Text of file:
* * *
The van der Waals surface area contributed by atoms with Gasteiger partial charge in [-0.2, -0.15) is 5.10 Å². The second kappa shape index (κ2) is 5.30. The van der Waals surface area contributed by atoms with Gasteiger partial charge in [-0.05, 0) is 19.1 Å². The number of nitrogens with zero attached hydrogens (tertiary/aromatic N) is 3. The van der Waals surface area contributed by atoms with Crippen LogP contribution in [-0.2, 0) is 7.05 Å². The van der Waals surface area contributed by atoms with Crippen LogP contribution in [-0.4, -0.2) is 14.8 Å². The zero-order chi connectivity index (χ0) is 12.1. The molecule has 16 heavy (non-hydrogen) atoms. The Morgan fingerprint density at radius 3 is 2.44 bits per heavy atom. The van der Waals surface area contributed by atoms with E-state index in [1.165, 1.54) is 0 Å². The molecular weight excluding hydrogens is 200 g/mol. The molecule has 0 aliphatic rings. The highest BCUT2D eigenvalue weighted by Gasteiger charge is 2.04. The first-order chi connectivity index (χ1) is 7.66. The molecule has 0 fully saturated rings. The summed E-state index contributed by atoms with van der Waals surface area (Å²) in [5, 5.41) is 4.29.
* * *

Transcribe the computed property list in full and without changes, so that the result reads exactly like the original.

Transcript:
The van der Waals surface area contributed by atoms with Gasteiger partial charge in [-0.2, -0.15) is 5.10 Å². The second kappa shape index (κ2) is 5.30. The van der Waals surface area contributed by atoms with Gasteiger partial charge in [-0.05, 0) is 19.1 Å². The number of nitrogens with zero attached hydrogens (tertiary/aromatic N) is 3. The van der Waals surface area contributed by atoms with Crippen LogP contribution in [-0.2, 0) is 7.05 Å². The van der Waals surface area contributed by atoms with Crippen LogP contribution in [-0.4, -0.2) is 14.8 Å². The zero-order chi connectivity index (χ0) is 12.1. The molecule has 16 heavy (non-hydrogen) atoms. The Morgan fingerprint density at radius 3 is 2.44 bits per heavy atom. The van der Waals surface area contributed by atoms with E-state index in [1.165, 1.54) is 0 Å². The molecular weight excluding hydrogens is 200 g/mol. The molecule has 0 aliphatic rings. The highest BCUT2D eigenvalue weighted by Gasteiger charge is 2.04. The first-order chi connectivity index (χ1) is 7.66. The molecule has 0 fully saturated rings. The summed E-state index contributed by atoms with van der Waals surface area (Å²) in [5, 5.41) is 4.29.